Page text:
When you are in recovery from an addiction to drugs or alcohol, you have to learn healthy ways to deal with stress or anxiety. You can no longer use your substance of choice as a way to escape from stress. Because extreme or chronic stress can trigger a relapse, it’s important to understand how stress affects your body and have good coping skills to deal with it.
What Is Stress?
According to an article in Medical News Today, stress occurs when you are not able to cope with specific events or demands that require a response or change. Some amount of stress is normal. It comes from personal relationships, work, financial pressures, or any number of situations that pose a perceived or real threat to one’s well-being. Although stress is a normal part of life, if there are too many stressors at one time or your body responds to stress too easily, it can become harmful to your physical, mental, and emotional health.
What Happens When Your Body Is Under Stress?
When your body perceives danger, it goes into the fight-or-flight mode, becoming flooded with hormones as it gets ready to confront the danger or escape from it. Large amounts of epinephrine, norepinephrine, and cortisol are produced that trigger physical reactions, including an increased heart rate and a rise in blood pressure. Additional changes include the following:
- Breathing speeds up
- The state of alertness becomes heightened, and sleepiness decreases
- Muscle preparedness and tension increases
- Activity in the immune system decreases
- The digestive system slows down
It’s easy to see from this list that prolonged or intense states of stress create wear and tear on the body and leave us open to exhaustion, infection, illness–and relapse.
Stress in Addiction Recovery
A person in active addiction copes with stress by using drugs or alcohol. A big part of living clean and sober is learning new ways to handle stress in addiction recovery. Here are several ways to manage and reduce stress so you can stay clean, healthy, and happy.
- Pay attention to your body – Learn to recognize the responses your body has to stress, such as feeling depressed, being angered easily, having low energy, or not sleeping well.
- Practice mindfulness – Be more aware of the present moment and focus on it. Do not allow yourself to think or worry about the past or the future. Practice daily mindfulness meditation.
- Take time to relax – Take time for yourself to relax and have fun. Whether you spend the time alone or with your family and friends, doing things you enjoy is a great way to reduce stress.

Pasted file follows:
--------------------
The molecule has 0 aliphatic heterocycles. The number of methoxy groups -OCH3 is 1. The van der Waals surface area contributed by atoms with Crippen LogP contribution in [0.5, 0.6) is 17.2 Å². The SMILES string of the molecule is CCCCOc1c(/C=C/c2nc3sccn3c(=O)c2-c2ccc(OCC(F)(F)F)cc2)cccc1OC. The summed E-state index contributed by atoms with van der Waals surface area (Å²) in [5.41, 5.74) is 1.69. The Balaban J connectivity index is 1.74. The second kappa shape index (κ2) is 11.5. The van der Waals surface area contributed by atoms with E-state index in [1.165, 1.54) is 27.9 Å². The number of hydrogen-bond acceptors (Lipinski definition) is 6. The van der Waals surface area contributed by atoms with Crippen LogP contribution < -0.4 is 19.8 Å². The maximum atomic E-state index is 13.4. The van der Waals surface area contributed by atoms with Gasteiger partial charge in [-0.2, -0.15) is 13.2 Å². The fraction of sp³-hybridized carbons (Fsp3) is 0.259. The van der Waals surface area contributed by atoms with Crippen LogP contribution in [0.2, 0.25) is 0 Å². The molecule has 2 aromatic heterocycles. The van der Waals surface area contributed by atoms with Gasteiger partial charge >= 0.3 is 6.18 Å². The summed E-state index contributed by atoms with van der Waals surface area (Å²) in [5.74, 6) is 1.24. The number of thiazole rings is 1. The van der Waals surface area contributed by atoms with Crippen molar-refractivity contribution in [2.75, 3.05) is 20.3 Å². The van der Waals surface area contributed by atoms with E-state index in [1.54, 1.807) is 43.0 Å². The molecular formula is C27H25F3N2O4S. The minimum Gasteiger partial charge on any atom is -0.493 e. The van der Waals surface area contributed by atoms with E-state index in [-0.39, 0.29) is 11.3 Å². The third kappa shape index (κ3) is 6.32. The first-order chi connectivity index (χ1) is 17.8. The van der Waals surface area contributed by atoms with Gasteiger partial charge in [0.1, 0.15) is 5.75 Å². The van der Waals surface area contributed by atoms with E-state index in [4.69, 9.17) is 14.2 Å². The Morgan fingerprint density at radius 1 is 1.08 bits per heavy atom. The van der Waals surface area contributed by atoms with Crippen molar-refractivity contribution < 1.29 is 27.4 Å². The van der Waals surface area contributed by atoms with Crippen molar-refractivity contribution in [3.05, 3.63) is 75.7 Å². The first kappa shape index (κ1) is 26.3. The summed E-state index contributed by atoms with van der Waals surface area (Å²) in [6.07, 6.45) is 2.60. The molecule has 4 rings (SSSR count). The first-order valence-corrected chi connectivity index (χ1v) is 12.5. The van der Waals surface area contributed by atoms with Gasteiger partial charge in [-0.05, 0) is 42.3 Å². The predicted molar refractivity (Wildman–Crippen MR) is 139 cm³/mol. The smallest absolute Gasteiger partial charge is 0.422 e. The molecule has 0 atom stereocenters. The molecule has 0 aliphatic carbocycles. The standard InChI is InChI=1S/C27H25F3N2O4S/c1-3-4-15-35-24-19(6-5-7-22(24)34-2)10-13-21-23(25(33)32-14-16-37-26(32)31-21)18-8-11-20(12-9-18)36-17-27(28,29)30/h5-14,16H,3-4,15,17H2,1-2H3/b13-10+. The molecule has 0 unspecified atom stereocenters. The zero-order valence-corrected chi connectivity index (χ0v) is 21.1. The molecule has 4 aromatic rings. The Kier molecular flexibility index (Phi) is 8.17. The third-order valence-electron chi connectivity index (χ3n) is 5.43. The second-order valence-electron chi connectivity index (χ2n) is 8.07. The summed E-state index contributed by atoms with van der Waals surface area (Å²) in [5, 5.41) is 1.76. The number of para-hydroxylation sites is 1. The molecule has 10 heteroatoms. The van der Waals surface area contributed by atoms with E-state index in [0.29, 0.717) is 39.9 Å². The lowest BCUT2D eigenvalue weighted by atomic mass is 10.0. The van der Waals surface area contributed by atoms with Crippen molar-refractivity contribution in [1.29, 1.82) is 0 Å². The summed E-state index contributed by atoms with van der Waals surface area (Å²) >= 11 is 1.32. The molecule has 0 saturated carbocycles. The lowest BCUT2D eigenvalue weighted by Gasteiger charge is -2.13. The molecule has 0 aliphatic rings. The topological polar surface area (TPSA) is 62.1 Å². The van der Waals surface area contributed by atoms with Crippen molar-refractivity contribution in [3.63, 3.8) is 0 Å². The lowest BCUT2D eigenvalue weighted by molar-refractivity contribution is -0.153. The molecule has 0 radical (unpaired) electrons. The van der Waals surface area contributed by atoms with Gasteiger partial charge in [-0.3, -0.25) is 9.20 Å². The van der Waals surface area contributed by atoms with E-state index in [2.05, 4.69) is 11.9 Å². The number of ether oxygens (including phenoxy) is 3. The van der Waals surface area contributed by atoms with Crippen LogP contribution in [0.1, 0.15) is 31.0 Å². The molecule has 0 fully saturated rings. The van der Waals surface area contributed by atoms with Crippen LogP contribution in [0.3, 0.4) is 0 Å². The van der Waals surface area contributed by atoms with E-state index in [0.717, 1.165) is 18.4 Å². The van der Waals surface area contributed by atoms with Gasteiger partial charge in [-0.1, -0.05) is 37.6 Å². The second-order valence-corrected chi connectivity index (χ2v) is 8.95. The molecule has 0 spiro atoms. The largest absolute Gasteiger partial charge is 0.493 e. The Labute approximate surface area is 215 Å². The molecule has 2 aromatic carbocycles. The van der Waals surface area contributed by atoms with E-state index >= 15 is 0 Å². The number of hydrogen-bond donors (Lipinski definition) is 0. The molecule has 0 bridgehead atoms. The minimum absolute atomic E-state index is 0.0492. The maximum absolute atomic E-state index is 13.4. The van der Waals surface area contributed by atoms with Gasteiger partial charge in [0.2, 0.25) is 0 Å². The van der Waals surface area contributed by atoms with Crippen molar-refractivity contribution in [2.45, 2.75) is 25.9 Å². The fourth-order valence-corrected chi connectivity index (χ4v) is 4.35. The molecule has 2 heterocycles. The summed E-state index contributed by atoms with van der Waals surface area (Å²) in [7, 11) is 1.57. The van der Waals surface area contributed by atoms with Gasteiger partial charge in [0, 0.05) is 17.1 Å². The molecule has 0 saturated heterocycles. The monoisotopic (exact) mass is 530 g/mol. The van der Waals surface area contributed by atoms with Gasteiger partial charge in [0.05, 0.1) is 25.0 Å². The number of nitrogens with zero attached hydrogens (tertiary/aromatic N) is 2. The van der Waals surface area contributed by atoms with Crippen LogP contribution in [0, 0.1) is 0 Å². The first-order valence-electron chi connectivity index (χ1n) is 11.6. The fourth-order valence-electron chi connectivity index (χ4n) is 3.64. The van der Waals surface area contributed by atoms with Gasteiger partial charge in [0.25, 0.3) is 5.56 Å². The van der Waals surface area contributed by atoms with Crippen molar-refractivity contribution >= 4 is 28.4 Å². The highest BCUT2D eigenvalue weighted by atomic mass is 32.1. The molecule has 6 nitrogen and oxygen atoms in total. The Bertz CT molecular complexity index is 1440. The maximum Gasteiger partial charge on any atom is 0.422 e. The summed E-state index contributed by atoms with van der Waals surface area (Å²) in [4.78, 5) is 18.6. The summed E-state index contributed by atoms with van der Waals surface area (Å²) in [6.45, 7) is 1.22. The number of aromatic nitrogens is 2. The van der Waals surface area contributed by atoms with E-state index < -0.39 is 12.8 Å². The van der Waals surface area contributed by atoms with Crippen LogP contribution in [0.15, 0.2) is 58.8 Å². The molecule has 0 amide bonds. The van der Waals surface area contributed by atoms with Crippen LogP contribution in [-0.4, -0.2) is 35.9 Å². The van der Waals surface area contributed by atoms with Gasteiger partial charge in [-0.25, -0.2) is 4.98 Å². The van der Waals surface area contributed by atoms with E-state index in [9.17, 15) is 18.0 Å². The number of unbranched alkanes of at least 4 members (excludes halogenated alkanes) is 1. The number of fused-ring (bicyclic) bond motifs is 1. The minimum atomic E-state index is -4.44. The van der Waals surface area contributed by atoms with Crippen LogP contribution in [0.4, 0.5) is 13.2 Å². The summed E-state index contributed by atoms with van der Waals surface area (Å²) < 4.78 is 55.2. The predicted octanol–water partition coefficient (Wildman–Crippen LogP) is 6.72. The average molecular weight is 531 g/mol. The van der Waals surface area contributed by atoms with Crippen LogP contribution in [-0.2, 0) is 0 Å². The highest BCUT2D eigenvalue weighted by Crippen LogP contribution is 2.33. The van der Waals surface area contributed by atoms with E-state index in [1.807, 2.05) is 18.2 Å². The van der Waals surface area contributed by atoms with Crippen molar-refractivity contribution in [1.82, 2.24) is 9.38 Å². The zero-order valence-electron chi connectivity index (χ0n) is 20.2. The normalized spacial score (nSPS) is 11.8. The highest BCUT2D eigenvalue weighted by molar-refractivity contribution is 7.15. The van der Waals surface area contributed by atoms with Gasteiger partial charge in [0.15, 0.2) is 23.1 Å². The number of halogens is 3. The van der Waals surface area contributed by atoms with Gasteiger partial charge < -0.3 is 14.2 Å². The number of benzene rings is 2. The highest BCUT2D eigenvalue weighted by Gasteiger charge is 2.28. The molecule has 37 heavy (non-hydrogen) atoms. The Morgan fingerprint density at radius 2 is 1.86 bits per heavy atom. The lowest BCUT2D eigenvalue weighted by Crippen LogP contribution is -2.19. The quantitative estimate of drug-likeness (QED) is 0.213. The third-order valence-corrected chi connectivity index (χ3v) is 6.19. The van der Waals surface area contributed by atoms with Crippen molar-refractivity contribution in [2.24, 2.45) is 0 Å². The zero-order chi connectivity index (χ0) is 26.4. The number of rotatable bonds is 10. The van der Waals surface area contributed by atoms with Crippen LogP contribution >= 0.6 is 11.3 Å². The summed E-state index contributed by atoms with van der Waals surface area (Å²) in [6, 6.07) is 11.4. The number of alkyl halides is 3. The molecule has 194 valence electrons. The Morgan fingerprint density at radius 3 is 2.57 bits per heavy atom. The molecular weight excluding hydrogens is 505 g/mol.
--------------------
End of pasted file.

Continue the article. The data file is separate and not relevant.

- Get enough sleep – When you are dealing with stressful events, your body needs time to recover from them. Make sure you get enough sleep and rest when you feel you need it. Here are the National Sleep Foundation‘s updated recommendations for the proper sleep durations based on age:
- Teenagers (14-17) – 8 to 10 hours
- Younger adults (18-25) – 7 to 9 hours
- Adults (26-64) – 7 to 9 hours
- Older adults (65+) – 7 to 8 hours
- Eat a healthy diet – Eating a nutritionally balanced diet reduces stress and lowers your stress response system.
- Spend time in nature – Just 30 minutes a day of walking outside can help boost your mood, improve your health, and reduce stress. Even looking at pictures of nature scenes has a stress-reducing effect.
- Exercise – Find something physically challenging that you enjoy doing and work off the stress. Whether you choose working out in a gym, jogging, hiking, swimming, or one of the many other activities, your brain will produce an increased amount of dopamine and serotonin, hormones that reduce stress and naturally relax the body.
Help is Available
If you or someone you know is struggling with a substance use disorder, there is help available. Call and speak to a trained professional at English Mountain Recovery, located in the Smoky Mountains of Tennessee. We will answer your questions and guide you along the road to recovery so you can lead a clean and sober life.
About the Author:
Terry Hurley is a retired educational professional and freelance writer with more than fifty years of experience. A former reading specialist and learning center director, Terry loved her years working with children in the educational field. She has written extensively for print and online publications specializing in education and health issues. For the last six years, her writing focus has been on addiction and mental health issues.